Administrators’ visit to Belfast shipyard delayed ‘due to public pressure’
Harland and Wolff workers have been protesting at the gates of the under-threat facility.
A Belfast shipyard under threat of closure has been given a brief reprieve after a visit by administrators was delayed.
Harland and Wolff staff have been protesting at the main gate to the historic yard, where the ill-fated liner Titanic was built, since Monday afternoon.
Administrators were due to visit on Wednesday if no other solution had been found to save it.
However, GMB union shop steward Paul Beattie told a rally at the gates that company bosses had said the administrators’ visit has now been put back to next Monday.
He thanked the crowds of workers, union members and shipyard supporters for their backing, claiming the public pressure had helped “stave off” the visit.
“The pressure that we have brought to bear from yesterday until today, not only has it focused the minds of the politicians but it has also sharpened the pencils of the senior management team and the administrators have been staved off until Monday,” he said.
“Hopefully what that will do will give us a bit more breathing space until we make representations to Boris Johnson.
“He may well not want to come to the yard, but there is nowhere in Northern Ireland that he can hide from us because we will follow him right round the province. If he doesn’t want to speak to us, we will put our faces in front of his media.
“If he wants to go about waving the Union flag and saying ‘UK jobs for UK workers’, we’ll be saying ‘Boris, you’re about to close one of the biggest facilities shipbuilding-wise in the UK, and we’re not going to stand for it’.”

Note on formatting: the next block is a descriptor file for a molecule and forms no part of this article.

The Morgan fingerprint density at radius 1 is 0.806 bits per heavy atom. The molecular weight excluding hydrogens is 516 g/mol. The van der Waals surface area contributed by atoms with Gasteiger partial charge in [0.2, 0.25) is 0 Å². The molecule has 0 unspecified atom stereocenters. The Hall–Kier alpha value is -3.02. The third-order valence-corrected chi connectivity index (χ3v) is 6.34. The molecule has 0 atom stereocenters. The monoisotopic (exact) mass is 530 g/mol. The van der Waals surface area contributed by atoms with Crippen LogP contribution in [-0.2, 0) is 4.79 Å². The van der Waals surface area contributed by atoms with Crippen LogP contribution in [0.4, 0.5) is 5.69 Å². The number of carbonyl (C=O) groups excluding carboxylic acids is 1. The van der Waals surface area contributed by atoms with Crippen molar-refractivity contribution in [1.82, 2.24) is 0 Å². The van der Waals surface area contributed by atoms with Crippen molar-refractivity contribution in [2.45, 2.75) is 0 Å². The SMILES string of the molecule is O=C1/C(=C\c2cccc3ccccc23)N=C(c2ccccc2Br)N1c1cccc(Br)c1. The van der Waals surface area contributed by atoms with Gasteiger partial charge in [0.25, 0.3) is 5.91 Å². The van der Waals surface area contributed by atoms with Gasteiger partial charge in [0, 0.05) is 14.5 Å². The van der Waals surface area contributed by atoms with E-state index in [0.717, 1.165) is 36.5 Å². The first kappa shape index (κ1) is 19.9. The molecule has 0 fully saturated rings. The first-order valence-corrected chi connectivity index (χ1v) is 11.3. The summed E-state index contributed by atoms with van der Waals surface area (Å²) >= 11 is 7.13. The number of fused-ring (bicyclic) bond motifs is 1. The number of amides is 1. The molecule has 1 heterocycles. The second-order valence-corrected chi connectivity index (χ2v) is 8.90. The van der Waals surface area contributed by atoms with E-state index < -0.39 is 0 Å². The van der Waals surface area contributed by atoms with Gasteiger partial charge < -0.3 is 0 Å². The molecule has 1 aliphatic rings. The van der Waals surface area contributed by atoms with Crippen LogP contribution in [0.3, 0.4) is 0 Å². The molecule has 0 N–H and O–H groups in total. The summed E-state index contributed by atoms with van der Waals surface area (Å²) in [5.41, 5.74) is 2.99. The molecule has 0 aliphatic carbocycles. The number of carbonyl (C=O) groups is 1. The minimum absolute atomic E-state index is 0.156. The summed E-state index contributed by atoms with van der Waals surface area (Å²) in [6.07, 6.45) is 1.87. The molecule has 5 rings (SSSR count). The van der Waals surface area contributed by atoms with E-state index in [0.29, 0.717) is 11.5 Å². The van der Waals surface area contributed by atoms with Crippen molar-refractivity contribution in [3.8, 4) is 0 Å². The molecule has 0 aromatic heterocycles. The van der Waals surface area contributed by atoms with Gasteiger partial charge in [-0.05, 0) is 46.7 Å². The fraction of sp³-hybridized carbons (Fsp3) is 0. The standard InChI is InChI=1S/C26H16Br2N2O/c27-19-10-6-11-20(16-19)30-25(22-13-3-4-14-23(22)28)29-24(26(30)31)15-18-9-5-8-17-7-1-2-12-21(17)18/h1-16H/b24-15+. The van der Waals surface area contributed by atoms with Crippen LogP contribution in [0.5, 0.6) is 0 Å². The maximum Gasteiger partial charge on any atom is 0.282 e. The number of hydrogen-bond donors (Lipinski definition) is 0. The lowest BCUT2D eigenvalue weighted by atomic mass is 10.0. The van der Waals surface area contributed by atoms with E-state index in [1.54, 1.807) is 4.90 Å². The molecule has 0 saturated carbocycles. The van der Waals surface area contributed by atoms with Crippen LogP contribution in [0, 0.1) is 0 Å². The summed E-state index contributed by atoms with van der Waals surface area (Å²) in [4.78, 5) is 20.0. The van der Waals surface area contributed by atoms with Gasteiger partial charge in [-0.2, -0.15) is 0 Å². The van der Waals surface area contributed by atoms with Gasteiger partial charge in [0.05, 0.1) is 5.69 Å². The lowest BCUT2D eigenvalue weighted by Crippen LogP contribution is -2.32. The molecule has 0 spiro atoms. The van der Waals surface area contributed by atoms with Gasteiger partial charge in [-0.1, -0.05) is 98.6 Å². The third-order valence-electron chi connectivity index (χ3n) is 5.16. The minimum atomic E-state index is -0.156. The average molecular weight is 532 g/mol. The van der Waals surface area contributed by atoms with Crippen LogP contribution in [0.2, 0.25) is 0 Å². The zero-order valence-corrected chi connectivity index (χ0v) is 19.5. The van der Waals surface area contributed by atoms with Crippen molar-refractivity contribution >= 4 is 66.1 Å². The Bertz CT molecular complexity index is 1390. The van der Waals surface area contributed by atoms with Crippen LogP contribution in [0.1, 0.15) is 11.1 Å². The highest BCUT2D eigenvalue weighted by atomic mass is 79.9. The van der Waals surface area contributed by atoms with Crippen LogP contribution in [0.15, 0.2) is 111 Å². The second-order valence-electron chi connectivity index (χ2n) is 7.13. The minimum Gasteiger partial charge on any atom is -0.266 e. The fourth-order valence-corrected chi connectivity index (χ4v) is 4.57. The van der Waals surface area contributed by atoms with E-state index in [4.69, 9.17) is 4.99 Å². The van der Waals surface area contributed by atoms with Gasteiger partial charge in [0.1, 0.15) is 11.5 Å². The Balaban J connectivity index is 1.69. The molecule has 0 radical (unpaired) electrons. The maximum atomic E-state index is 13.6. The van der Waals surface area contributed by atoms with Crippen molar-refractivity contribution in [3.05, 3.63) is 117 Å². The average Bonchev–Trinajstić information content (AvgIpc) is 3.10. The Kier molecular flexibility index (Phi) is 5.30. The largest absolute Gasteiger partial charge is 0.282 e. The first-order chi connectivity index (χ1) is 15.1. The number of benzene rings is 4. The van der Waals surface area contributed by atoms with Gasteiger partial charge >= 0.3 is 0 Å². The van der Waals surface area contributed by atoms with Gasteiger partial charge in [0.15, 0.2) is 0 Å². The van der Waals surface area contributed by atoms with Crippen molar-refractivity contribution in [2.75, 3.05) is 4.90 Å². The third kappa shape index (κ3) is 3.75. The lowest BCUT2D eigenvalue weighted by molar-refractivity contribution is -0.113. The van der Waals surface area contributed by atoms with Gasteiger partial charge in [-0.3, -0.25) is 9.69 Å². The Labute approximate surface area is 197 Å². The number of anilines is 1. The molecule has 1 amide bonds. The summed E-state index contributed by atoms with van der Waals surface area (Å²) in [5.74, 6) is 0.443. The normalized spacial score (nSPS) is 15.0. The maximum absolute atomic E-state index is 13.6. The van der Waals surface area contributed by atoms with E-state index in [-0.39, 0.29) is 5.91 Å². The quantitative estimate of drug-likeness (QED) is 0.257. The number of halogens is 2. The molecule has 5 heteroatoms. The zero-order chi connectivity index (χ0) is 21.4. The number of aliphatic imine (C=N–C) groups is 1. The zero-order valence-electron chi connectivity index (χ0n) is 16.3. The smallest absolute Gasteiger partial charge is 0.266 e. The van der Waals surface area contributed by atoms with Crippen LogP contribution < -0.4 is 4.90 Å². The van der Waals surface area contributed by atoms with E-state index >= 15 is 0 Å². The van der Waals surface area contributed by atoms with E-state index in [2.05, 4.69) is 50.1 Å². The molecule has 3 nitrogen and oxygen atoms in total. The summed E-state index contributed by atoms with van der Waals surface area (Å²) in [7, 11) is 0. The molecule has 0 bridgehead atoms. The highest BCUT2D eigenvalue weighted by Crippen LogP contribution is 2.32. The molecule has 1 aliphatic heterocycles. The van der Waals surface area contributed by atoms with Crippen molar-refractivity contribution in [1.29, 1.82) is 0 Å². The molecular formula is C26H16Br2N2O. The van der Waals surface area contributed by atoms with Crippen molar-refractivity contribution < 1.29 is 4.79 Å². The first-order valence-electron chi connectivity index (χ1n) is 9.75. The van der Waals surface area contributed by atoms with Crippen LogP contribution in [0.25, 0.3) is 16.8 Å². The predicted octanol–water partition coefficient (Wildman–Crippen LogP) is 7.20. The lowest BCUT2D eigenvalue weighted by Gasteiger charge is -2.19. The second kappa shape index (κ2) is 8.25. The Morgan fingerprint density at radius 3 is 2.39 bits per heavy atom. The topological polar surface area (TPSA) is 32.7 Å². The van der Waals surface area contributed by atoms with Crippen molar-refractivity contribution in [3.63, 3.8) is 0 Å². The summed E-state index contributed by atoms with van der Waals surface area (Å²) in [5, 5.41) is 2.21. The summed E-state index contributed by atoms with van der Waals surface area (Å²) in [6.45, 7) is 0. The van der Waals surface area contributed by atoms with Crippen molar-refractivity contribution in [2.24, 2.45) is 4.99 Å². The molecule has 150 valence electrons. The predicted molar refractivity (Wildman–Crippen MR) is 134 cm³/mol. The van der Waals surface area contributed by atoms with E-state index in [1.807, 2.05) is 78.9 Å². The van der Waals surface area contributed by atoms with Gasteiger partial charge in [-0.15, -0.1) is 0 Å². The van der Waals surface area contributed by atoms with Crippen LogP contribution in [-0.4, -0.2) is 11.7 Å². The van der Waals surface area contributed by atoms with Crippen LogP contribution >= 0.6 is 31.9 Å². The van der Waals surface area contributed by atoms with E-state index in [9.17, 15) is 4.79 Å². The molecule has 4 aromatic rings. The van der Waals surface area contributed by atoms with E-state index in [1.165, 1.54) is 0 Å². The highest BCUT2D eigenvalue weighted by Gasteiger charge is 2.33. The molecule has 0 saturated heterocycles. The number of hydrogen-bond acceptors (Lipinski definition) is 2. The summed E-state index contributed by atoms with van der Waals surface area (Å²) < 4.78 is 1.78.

Workers have maintained a demonstration at the gates of Harland and Wolff since Monday afternoon.
They have called for the Government to nationalise the shipyard.
In a statement on Tuesday, the UK Government said the crisis at the shipyard is “ultimately a commercial issue”.
East Belfast DUP MP Gavin Robinson, who attended the site on Tuesday, said he is trying to work towards a solution.
“The next number of days are critical for the shipyard and we are working towards a solution so I understand entirely their frustrations,” he said.
Politicians from across the divide attended the rally on Tuesday.
Ulster Unionist MLA Andy Allen said: “I came to show support for the workers, it’s difficult obviously under the circumstances and we would certainly hope the workers wouldn’t have to come to this but we are where we are.
“We as a party alongside other parties have been working to try and get a financial package delivered for the shipyard. The shipyard has been part of the Northern Irish fabric for decades and we hope to see it continue.”
Alliance MLA Stephen Farry said: “There is more at stake here than a solely commercial consideration. Harland and Wolff has played a huge role in placing Northern Ireland on the international map.
“The implications for its closure could have much wider repercussions in calling into question Northern Ireland’s economic image.”
SDLP MLA Pat Catney said: “This is a viable proposition and we as a community see the support that has come here at short notice. We the community need to be out and be supportive.”
DUP councillor George Dorrian said: “It has a rich history and we believe a very vibrant future if we could get a package to secure the immediate term and then hopefully build from there.”
PUP councillor John Kyle said: “I think that this is a historic manufacturing base in the city that we really cannot afford to lose. There are skills here, history, there’s a knowledge here that it would be a disaster if that was lost.
“The shipyard has suffered from a lack of investment in the last number of years and it’s time that the Government stepped in to really turn this around.”
The Harland and Wolff yard, which helped define the city’s industrial past, has been up for sale amid serious financial problems at its Norwegian parent company.
The yard employs around 130 people and works on wind energy and marine engineering projects.
Its two huge cranes dominate the east Belfast skyline but its peak period as an employment powerhouse was during the Second World War.
The last ship built there was the Anvil Point in 2003.